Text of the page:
Skip navigation

I am a freelance writer, and tonight I was working on an abstract of a radio program. The show was about a man who had trained for the ministry, and had gotten a doctorate degree from Princeton Theological Seminary. He is presently a religious studies professor, and he told how he had given up being a Christian, because he could not find satisfactory answers as to why a loving God would allow unspeakable suffering. He had wrestled with Biblical explanations, but found them unconvincing. So he just walked away from God. He calls himself an agnostic, and he says that if there is a God, He is a far different God than previously defined. He doesn’t believe that God is intimately involved in our daily lives. The man’s name is Bart Erhman.

Have you ever felt that way also? I dare say that none of us would pretend to understand why suffering exists, or attempt to explain it away with a pious platitude, or a flip answer. Most of us would have to admit that we don’t know the answers. All we can do is search God’s Word, and seek to know His heart, in hopes of finding clues. But as applies to so much in our Christian lives, faith is needed, to be able to accept things that we can’t always understand.

So I thought I would write on this subject for a few days–just a little at a time, so that we can meditate on, and deeply consider the discoveries.

Does God care when people suffer? Is He so distant that He does not hear our cries, or our screams for help? Is He too busy to care? At times it may well seem that way, but He tells us in Exodus 3:7, “I have indeed seen the misery of my people in Egypt. I have heard them crying out because of their slave drivers, and I am concerned about their suffering.”

(When I am talking about suffering in the days to come, I am referring to trials, hardships, and persecutions in life-not to illness and death. I do not believe it is God’s will for us to be sick. Sickness is from Satan, and while there is appointed unto each of us a time to die, I believe that God wills that each of us would live a full, satisfying life. So again, I will not be talking about illness and death, when I refer to suffering.)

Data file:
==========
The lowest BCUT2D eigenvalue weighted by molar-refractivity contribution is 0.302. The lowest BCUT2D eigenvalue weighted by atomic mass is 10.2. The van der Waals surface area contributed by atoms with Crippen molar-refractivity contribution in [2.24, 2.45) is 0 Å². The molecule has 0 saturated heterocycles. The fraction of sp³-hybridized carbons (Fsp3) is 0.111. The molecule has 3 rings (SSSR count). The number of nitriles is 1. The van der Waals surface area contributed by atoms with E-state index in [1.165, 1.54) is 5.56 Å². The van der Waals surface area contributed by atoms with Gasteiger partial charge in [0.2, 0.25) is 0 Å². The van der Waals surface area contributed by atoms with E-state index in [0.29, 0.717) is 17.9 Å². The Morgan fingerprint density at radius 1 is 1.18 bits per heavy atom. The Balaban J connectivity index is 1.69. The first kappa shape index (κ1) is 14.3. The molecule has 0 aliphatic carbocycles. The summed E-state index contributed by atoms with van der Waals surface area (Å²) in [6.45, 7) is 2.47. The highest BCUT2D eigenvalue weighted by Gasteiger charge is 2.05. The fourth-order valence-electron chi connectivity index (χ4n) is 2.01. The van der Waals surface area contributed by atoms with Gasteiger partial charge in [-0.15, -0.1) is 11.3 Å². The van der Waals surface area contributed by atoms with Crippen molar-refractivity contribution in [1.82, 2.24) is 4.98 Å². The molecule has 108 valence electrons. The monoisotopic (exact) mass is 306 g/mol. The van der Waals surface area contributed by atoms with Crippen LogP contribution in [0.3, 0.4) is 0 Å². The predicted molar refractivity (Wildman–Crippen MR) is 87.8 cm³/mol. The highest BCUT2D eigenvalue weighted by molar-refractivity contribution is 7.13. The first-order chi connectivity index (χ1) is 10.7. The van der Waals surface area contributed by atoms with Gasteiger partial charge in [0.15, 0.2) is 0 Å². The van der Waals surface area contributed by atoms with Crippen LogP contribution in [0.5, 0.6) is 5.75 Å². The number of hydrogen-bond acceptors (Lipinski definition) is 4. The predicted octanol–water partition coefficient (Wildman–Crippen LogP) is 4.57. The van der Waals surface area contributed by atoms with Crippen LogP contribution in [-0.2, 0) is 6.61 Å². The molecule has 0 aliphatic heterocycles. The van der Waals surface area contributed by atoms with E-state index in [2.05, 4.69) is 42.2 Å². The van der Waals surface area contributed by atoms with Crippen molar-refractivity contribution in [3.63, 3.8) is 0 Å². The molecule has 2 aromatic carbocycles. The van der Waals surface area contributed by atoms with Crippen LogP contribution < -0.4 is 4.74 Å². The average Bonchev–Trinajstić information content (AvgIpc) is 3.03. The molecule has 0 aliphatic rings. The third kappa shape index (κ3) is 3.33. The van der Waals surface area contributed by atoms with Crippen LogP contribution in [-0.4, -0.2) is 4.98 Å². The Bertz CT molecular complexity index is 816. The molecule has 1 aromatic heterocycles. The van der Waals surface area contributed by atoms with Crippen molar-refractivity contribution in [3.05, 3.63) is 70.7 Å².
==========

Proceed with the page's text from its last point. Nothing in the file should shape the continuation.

In the passage cited earlier in Exodus, it says that God sees our misery. That is reassuring, because at times it seems like no one else does.  He hears us crying out, (and I believe He hears the cry of our hearts as well.) And then He adds, “And I am concerned about their suffering.” In the KJV it says, “I have surely seen the affliction of my people which are in Egypt, and have heard their cry by reason of their taskmasters; for I know their sorrows.”

The word “affliction” in the Hebrew means misery, trouble or poverty. God sees our misery, He knows our troubles, and is aware of our poverty.

It says that He has heard our cry, which means an outcry, or a cry of distress. Have you ever wondered, when you were crying out in distress, if God actually heard you? This verse says He does.

“For I know their sorrows.” the word “know” there means to know by experience, to be acquainted with, to recognize and perceive. To think that our God knows how we feel! He’s been there. He knows what it is to suffer, to be rejected, and to be mistreated cruelly. And He understands our emotional pain also. How exciting that when I looked the word “sorrow” up in the Hebrew, it meant physical pain and mental pain. God knows your physical and mental pain.

That’s what I want to leave you with today. We do not have a God (Who) is watching us from a distance. We have a God who is very near, and is watching over us closely. He does hear our cries, and He does see what we are going through–the big things and the small things. Anything that is of concern to us, is of concern to Him. He cares when we are hurting physically, and He cares when we are hurting emotionally. He is concerned about our suffering…      (See Part 2)

Please view other articles that I have written at:

http://www.associatedcontent.com/user/109497/lonnette_harrell.html

http://www.npr.org/templates/story/story.php?storyId=19096131

Advertisements

Leave a Reply

Fill in your details below or click an icon to log in:

WordPress.com Logo

You are commenting using your WordPress.com account. Log Out / Change )

Twitter picture

You are commenting using your Twitter account. Log Out / Change )

Facebook photo

You are commenting using your Facebook account. Log Out / Change )

Google+ photo

You are commenting using your Google+ account. Log Out / Change )

Connecting to %s

%d bloggers like this: